If one were to judge people by social media postings, it would seem there is an excessive surplus of overconfident people. The endless volume of selfies and postings that boast about ongoing fun times would suggest that no one has a care in the world. But Christopher J. Wirth doesn’t buy that.
“A lot of people have self-doubt or what I refer to as paralysis by analysis,” said Wirth, president and CEO of the Greenwich-based consultancy No Quit Living. “But if you look at people’s social media world, typically they are very different from their real world. People chase a like, a retweet or a follow, as opposed to showing what they really are. A lot of people only post the best things. If you have a terrible day, you are not going to go out and say, ‘Oh, my day stinks.’ You are going to take a selfie at the gym.”
Forcing people to face their self-doubts is a primary focus of No Quit Living, which Wirth founded in 2014 as a coaching company to encourage individuals in their pursuit of professional goals. Wirth said that it is too easy for self-doubters to assign blame for their woes elsewhere without acknowledging that the problem sometimes starts at home.
“Most people don’t realize the simplicity of holding yourself to a level of accountability,” he said.
Acknowledging there is a problem that needs to be addressed is a first step, Wirth said, but many people are often stymied by dysfunctional workplaces that have little room for encouraging innovation among its staff. Over the past year-and-a-half, Wirth expanded his consultancy to challenge companies and nonprofits to consider whether the obstacles they face are of their own making.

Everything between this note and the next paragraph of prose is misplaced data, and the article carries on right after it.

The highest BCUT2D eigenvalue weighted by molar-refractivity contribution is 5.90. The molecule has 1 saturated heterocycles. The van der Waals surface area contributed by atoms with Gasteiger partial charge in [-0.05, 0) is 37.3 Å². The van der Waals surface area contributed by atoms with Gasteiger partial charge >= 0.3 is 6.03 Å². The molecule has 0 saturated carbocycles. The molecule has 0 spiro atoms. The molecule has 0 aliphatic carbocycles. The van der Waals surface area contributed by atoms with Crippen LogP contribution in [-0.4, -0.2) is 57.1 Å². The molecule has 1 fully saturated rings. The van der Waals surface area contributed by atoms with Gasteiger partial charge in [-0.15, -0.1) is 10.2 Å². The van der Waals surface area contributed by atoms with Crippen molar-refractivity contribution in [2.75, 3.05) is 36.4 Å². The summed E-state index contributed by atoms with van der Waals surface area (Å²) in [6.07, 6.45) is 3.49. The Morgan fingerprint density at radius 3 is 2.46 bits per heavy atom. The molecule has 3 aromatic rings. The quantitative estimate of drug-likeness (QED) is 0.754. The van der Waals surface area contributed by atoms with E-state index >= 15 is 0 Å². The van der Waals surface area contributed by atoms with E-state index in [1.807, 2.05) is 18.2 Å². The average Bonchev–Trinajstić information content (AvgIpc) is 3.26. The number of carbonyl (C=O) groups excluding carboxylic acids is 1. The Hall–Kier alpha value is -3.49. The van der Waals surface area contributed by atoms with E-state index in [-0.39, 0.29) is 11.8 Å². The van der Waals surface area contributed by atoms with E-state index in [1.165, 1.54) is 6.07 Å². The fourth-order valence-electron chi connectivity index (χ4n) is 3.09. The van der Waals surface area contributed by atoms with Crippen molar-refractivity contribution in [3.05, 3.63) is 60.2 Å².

“We ask people: ‘What’s the mission statement from your company and what’s your personal mission on where you stand?’” he said. “An issue for many companies is an us-versus-them divide between management and workforce, where a lot of employees feel like they’re working for somebody. One of the things we like to do is knock down the walls and figure out how we can work together, so it is ‘we’ rather than ‘us-versus-them.’ The number one reason people leave companies is not money or pay raises, but because people feel neglected.”
Wirth said that the corporate world has become more cognizant of these issues and is trying to address them. “We’re seeing a trend of companies realizing that they need to invest in their employees,” adding that this ultimately helps a company’s image and bottom line by not carrying the reputation of being the place known for its high turnover and low morale.
In many ways, No Quit Living is the latest career step that enables Wirth to pursue what he described as a passion for helping others achieve their best. A 2001 graduate of Washington College in Chesterton, Maryland, with a Bachelor of Arts degree in business and drama, he was on the school’s basketball team and pursued sports coaching with stints as assistant men’s basketball coach at the University of Bridgeport and head boys’ varsity basketball coach at Rye Country Day School. Simultaneously, he has worked as a wealth management planner at First Financial Resources in Greenwich, a firm founded by his father Kenneth Wirth.
Wirth has parlayed his No Quit Living consulting in speaking engagements at business conferences across the Northeast and California. In early 2017, while preparing for a speech at a Boston hotel, Wirth began chatting with the audio-video technician for the event about the possibility of setting up a podcast. That technician, Wes Yee, encouraged Wirth to explore that channel, and the duo created the No Quit Living podcast that launched in April 2017 and recently recorded its 100th episode.
“We’ve had over 115,000 total downloads and we average between 1,000 to 2,500 downloads per episode,” Wirth said, adding that his podcast can be heard on iTunes, Google Play and Stitcher Radio. “It’s really exciting.”
Wirth’s podcast guests have included former Walt Disney World Resort executive Lee Cockerell, best-selling author Tucker Max and designer/blogger Dani DiPirro. In each episode, Wirth asks his guests “What is your no quit story?” and “What happened when you had the opportunity to give up and give in?” After each episode, he has received feedback from shocked and surprised listeners.
“The emails say, ‘This is kind of what I’m going through — I had no idea this person what going through that, too,’” he said.
While Wirth markets himself as a problem solver, even he has problems. He freely admits that he consults with his own coaches to ensure that he’s on the right track.
“It is really humbling to lay your cards out and ask for advice.”